Updates to New Jersey Domestic Violence Laws

On January 8, 2024 Governor Murphy signed into law two statutes which crucially amended the domestic violence laws in New Jersey.

First, Assembly Bill 1475 amended N.J.S.A. 2C:25-29 so that a court evaluating the necessity of issuing a Final Restraining Order can consider the impact of a pattern of “coercive control” on the domestic violence victim. The statute now provides that coercive control can include (but is not limited to):

  1. Isolating the person from friends, relatives, transportation, medical care, or other source of support;
  2. Depriving the person of basic necessities;
  3. Monitoring the person's movements, communications, daily behavior, finances, economic resources, or access to services;
  4. Compelling the person by force, threat, or intimidation, including, but not limited to, threats based on actual or suspected immigration status;
  5. Threatening to make or making baseless reports to the police, courts, the department division of child protection and permanency (DCPP) within the department of children and families, the board of social services, immigration and customs enforcement (ice), or other parties;
  6. Threatening to harm or kill the individual's relative or pet; or
  7. Threatening to deny or interfere with an individual's custody or parenting time, other than through enforcement of a valid custody arrangement or court order.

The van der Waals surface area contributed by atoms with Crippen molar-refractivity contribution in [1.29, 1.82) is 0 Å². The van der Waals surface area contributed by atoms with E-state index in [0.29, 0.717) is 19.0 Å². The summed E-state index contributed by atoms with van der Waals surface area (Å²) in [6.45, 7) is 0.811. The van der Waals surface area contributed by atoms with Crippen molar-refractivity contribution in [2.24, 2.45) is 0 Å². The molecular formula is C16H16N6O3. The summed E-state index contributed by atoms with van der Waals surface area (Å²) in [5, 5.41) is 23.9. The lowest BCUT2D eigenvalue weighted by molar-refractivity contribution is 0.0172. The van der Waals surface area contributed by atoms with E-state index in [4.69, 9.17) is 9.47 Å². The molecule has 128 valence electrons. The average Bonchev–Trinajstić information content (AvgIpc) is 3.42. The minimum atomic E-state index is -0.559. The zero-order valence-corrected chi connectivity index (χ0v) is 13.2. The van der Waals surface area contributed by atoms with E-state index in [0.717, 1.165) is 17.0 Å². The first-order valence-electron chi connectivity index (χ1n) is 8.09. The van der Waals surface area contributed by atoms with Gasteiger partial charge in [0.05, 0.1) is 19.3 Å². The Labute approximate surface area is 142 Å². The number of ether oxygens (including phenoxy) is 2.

The new law closes a gray area that existed for some victims when their cases went to court or they sought restraining orders, especially in cases which involved child custody or were involved in active divorce proceedings. Because coercive control wasn’t recognized as a form of domestic abuse, it created a gap in legal proceedings prior to the January 8 amendment.

Second, Assembly Bill 3093 amended N.J.S.A. 2C:25-27 and -29 to codify a long-standing judicial holding which permitted a court to provide automatic protection under a Final Restraining Order to a child who, while a fetus at the time of the domestic violence proceedings, was then born alive.

In 2013, the Honorable Lawrence R. Jones, J.S.C. (now retired), then seated in the Superior Court of New Jersey, Chancery Division, Family Part, Ocean County, issued a published trial court decision in B.C. v T.G., 430 N.J. Super. 455 (Ch. Div. 2013). At issue before the Court was the novel question of whether a Final Restraining Order can include an element of “advance protection” for a domestic violence plaintiff’s then-unborn child, to spring automatically into effect upon the birth of the child. The court considered whether it was in keeping with the public policy of our State to require the party protected by the existing Final Restraining Order to come back to court to add the child as a protected party. In that case, the court found that it was able to include an advance protection provision in the plaintiff’s Final Restraining Order to automatically protect the child upon birth.

Now, over 10 years later, N.J.S.A. 2C:25-27 and -29 provide specifically that “If the victim is pregnant, at the victim's request the court may order that the victim's child shall, immediately upon birth, be included in the order.”

If you have questions about a Final Restraining Order and its potential impact on your family, the experienced family law attorneys at Cohn Lifland Pearlman Herrmann & Knopf, LLP can help you understand your rights and obligations. Call us for more information.